With just a few days left for Christmas shopping, I’m making a few theater-related suggestions.
I have a Broadway snowglobe that I get out annually, and I love it. It’s kind of dated, but I’ve learned recently that Broadway Cares/Equity Fights AIDS offers a new one every year.
The 2010 globe was designed by Tony Award winner David Gallo, whose work we often see at the Cincinnati Playhouse (in 2010 he designed The Fall of Heaven, The History of Invulnerability and High; I interviewed him in September). It features 20 Broadway show logos, taxis, the subway and a glimpse backstage, all rotating to the tune of “There’s No Business Like Show Business.” Visit broadwaycares.stores.yahoo.net to buy one for the Broadway lover(s) in your life.
Lots of great musical theater recordings came out this year. You can purchase a CD or give a gift certificate for downloading. Two revivals offered top-notch talent and great tunes: Jerry Herman’s La Cage aux Folle (the Tony Award-winning revival featured Kelsey Grammer and Tony winner Douglas Hodge) and Promises, Promises (with a score by Burt Bacharach and Hal David, performed by Kristen Chenoweth and Sean Hayes). For the Rock lovers in your life, pick up a copy of Bloody Bloody Andrew Jackson (28 minutes of adrenaline-soaked satire about American populism that’s actually rooted in some accurate history)
One more unusual cast recording is Sondheim on Sondheim, based on a Broadway tribute/overview of the legendary composer/lyricist. It features cabaret singer Barbara Cook and TV star Vanessa Williams in addition to a solid Broadway cast, but the highlights are fascinating audio clips in which Sondheim talks about his life and career.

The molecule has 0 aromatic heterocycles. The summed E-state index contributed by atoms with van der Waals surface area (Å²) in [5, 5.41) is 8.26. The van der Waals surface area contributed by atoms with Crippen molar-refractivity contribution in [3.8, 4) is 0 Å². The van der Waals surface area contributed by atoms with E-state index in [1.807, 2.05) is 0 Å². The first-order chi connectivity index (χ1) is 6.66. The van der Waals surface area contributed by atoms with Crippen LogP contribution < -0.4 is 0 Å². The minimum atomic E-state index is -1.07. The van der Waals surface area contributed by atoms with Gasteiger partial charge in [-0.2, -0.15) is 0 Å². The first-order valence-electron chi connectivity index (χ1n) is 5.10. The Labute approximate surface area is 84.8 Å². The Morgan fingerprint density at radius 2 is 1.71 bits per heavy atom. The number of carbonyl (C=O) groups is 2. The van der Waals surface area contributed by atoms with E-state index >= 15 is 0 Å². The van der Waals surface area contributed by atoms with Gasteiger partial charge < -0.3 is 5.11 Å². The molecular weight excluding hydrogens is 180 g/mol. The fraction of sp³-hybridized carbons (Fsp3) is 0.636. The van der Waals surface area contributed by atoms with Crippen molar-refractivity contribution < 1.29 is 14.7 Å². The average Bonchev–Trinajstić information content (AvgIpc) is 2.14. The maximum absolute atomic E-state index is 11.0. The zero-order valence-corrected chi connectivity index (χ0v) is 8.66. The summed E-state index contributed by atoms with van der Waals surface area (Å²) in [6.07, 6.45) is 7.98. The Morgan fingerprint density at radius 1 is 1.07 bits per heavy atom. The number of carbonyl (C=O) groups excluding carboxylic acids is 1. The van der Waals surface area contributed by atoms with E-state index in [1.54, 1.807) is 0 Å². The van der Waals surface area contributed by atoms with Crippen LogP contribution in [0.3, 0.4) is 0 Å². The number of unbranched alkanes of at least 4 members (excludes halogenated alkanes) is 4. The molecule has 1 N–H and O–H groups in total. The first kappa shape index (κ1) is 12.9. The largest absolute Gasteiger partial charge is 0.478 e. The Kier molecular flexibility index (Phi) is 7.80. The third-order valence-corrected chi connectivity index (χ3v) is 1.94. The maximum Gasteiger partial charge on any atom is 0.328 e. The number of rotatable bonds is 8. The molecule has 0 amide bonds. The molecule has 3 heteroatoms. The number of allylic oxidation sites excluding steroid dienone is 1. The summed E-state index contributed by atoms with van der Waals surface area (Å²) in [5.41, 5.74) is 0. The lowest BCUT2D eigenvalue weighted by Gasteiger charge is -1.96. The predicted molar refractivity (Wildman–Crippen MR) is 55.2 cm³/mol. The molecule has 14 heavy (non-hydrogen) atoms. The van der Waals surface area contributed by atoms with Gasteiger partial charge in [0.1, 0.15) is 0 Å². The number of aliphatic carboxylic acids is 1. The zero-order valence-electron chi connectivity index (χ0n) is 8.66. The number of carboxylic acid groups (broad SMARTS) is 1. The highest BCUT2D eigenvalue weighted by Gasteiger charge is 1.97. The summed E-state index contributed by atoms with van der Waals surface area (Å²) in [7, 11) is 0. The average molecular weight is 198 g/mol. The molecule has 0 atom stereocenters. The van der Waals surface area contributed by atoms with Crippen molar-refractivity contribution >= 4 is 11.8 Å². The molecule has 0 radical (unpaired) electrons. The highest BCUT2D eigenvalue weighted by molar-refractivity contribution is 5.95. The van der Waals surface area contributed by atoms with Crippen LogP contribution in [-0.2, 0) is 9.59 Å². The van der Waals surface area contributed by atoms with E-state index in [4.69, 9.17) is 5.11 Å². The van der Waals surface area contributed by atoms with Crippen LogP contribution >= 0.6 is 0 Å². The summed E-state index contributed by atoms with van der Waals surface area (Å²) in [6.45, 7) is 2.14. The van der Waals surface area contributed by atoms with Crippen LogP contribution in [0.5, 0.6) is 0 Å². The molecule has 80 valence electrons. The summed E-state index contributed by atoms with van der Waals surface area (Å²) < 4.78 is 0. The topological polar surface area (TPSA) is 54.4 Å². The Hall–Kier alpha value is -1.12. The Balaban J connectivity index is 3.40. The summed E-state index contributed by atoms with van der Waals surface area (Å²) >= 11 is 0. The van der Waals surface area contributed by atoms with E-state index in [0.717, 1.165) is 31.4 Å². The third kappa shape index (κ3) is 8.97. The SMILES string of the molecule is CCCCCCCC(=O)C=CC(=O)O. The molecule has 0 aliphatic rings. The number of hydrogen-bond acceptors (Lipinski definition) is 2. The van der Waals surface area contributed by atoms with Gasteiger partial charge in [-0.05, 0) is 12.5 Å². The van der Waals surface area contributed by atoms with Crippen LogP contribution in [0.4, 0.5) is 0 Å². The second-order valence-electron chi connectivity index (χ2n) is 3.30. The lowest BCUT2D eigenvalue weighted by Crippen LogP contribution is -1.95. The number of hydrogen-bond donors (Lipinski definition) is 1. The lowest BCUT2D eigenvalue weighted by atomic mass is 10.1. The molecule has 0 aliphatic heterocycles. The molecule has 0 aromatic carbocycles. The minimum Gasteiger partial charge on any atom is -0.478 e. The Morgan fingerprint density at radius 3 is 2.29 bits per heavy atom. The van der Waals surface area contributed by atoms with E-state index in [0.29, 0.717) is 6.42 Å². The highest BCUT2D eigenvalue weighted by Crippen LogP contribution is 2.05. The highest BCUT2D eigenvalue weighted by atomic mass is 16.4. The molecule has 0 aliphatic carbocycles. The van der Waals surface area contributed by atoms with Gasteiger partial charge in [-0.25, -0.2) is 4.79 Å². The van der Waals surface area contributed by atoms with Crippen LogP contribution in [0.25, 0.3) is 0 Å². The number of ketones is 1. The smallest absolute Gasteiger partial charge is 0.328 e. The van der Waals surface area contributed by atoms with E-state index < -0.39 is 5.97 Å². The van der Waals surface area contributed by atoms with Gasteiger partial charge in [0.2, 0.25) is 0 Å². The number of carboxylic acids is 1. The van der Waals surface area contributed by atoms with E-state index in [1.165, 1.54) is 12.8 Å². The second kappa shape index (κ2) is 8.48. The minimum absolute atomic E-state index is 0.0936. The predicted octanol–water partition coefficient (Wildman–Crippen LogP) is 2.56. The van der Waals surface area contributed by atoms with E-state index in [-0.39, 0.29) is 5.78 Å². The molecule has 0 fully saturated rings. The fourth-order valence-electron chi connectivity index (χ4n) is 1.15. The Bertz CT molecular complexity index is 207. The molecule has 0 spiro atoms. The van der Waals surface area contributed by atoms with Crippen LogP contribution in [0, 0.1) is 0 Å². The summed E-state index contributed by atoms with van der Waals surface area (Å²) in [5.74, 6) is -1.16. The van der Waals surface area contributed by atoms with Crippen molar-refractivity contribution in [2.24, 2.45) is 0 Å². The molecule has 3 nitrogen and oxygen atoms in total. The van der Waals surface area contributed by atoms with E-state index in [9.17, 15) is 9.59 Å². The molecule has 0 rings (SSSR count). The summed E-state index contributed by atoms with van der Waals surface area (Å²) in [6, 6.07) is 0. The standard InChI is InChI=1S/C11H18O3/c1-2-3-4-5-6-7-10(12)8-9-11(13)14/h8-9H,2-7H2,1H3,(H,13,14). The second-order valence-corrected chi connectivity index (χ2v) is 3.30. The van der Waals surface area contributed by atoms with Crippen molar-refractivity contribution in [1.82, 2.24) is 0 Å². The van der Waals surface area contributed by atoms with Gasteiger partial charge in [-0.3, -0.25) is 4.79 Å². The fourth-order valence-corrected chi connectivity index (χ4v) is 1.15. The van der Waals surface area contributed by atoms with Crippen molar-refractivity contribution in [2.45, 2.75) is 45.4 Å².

Speaking of Sondheim, this year he turned 80, and he’s the busiest octogenarian I can think of. His March birthday was celebrated repeatedly in the U.S. and around the world. But the festivities began with two wonderful evenings (March 15-16) presented by the New York Philharmonic, hosted by David Hyde Pierce and featuring an incredible array of Broadway talent. Those concerts were edited into a 90-minute program for PBS and it’s a knockout. You can purchase the DVD of Sondheim: The Birthday Concert at www.shoppbs.org.
I also recommend the first volume of Sondheim’s two-part survey of his own lyrics, Finishing the Hat. It covers shows he wrote from 1954 to 1981, with tons of “attendant comments, principles, heresies, grudges, whines and anecdotes.” It’s a remarkable insight into the craft and the history of writing for the musical theater. You can find the collection — which The New York Times named as one of the 10 best books of 2010 — at most bookstores and online retailers. (The second volume, Look, I Made a Hat, is due out next fall, just in time for a 2011 holiday gift.)
My final recommendation is theater tickets. Sometimes we just don’t get around to making reservations, so why not give someone a flexible pass to Ensemble Theatre of Cincinnati (six tickets to be used in any configuration), Cincinnati Shakespeare Company (a package with eight tickets) or Cincinnati Playhouse in the Park (the "build your own" package includes shows in both theaters)? They’ll thank you for the gesture.
In that same vein, how about a gift certificate to Know Theatre, where tickets are an affordable $12 in advance (thanks to generous underwriting by the Haile Foundation)? Know presents the annual Cincinnati Fringe Festival in early June, so a pass for a selection of cutting-edge Fringe performances would be a satisfying warm-weather reminder of your holiday generosity.
CONTACT RICK PENDER: email@example.com